Better health security in the long run with Plan D

We can’t imagine modern medicine without prescription drugs. Soon we won’t be able to imagine Medicare without prescription-drug coverage.

Twenty-four million beneficiaries now have prescription coverage. Every day, nearly 90,000 beneficiaries are enrolling in the program and about 1 million prescriptions are being filled.

Millions of people now have financial help to manage pain, keep diseases from progressing or save their lives. This coverage was overdue and desperately needed. For many older Americans, prescription drugs were either expensive or out of reach altogether.

After extended bipartisan debate, Washington addressed Medicare’s glaring omission. As chairman of the Senate Finance Committee, I helped steer Medicare’s first-ever prescription-drug benefit through Congress. We worked to deliver a completely voluntary, permanent benefit to make prescription drugs more affordable, especially to the neediest beneficiaries. The elderly poor and those facing catastrophic drug bills stand to save a lot of money under the new benefit.

Medicare launched the new benefit, Part D, on Jan. 1. There were some unacceptable problems, but as the problems are resolved I’m confident beneficiaries will agree the new benefit will bring them better health security in the long run.

This isn’t to minimize the real problems experienced by some of the poorest, sickest people. The beneficiaries eligible for both Medicare and Medicaid — the “dual eligibles” — have had real hardship in some cases. Those hardships have to be fixed, and fast.

I’m keeping close tabs on the federal agencies in charge of implementing the new benefit to make sure they take quick action to resolve the problems. Three weeks into the benefit, I convened a bipartisan Finance Committee meeting with the top Medicare program officials, Health and Human Services Secretary Mike Leavitt and Mark McClellan, administrator of the Centers for Medicare & Medicaid Services. Senators had a chance to ask tough questions.

Some senators who aren’t on the committee — mostly those with partisan political motives — are pushing for legislation to change the benefit in the name of fixing the problems. But the problems so far don’t lend themselves to a legislative fix. The issues with computer systems and long wait times on phone lines are better addressed administratively.

Administrative resolutions are also faster than legislation. A case in point: Three weeks into the new benefit, the administration announced that it would ensure that states are repaid for expenses they’ve incurred for beneficiaries eligible for both Medicare and Medicaid.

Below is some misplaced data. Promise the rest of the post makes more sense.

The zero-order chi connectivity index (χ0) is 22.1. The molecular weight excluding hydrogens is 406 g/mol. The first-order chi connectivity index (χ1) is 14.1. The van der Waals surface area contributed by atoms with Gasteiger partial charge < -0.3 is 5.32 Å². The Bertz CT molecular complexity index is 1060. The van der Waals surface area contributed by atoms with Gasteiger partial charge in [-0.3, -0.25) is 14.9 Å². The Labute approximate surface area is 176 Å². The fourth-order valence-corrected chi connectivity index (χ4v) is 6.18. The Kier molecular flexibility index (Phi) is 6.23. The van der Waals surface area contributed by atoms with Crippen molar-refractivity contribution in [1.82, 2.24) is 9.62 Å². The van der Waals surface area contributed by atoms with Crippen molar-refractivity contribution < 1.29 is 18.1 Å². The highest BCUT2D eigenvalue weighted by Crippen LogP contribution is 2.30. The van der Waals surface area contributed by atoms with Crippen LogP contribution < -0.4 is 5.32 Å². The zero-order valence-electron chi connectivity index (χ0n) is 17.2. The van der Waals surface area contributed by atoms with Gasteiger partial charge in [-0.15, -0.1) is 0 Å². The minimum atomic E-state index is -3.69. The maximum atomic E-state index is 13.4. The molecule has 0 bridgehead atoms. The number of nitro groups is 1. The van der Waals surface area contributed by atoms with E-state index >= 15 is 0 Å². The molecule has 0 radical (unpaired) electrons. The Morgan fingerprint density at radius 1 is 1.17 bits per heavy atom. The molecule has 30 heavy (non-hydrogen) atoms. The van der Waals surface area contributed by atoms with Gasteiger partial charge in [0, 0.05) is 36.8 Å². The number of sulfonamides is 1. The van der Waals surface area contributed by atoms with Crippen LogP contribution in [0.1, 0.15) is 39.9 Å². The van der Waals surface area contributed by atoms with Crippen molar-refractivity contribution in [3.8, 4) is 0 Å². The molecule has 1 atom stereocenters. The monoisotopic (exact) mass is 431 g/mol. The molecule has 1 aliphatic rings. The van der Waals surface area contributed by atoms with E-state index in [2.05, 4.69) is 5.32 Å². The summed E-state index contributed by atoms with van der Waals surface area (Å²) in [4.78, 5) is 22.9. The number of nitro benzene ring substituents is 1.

Another example: Prescription plans must have a “first fill” policy. The policy already required at least 30 days of coverage for the first prescriptions filled, even if the drugs are not on the plan’s formulary. Just days ago, Secretary Leavitt announced that the policy is being extended for 60 more days. That means plans will provide 90 days of “first fill” coverage.

While I was disappointed by the start-up problems, it’s good to see decisive action in responding to beneficiaries’ needs. There is still more work to be done. So far, though, it doesn’t look as if we need legislation to overcome the initial implementation challenges.

Some critics say the prescription-drug problem is too complex. I agree that beneficiaries have a lot of choices. Each person has to weigh a series of considerations to find the best option for him or her. Yet many options are better than few options. Beneficiaries have different needs and wants. Having choices ensures that they can get the best benefit for them.

Remember, beneficiaries aren’t in this alone. The Medicare call center is available 24 hours a day. It added employees to help with the higher call volume. The Medicare website is a good resource, improving all the time. And every state has counselors to assist beneficiaries under the State Health Insurance Information Program. The whole point of that program is to help beneficiaries understand their Medicare benefits.

Beneficiaries have significant rights and protections under the new program. They can change their enrollment outside of the open-enrollment period if their plans fail to meet certain standards. For example, they can change plans if they don’t get timely information about their benefits. Or if the benefits aren’t in line with quality standards. Or if the plans misrepresent themselves through marketing materials.

This isn’t to say Congress will sit back and watch the benefit unfold. We have a constitutional responsibility to conduct oversight and ensure the fix of startup problems of the policy we’ve created for 42 million Medicare beneficiaries.

I’ll continue to seek improvements from the federal officials implementing the benefit to make sure they resolve these issues quickly. This will involve conversations, committee meetings, hearings, and whatever else we need to make sure the problems are resolved. I’ll also continue to seek the advice of my constituents in Iowa and people in the field about their experiences.

I want to hear what people think about policy out of Washington that affects both their health and wealth. My goal is for Medicare beneficiaries to enjoy their prescription-drug benefit so much that they can’t imagine life without it.

Grassley is chairman of the Senate Committee on Finance, with jurisdiction over Medicare and Medicaid.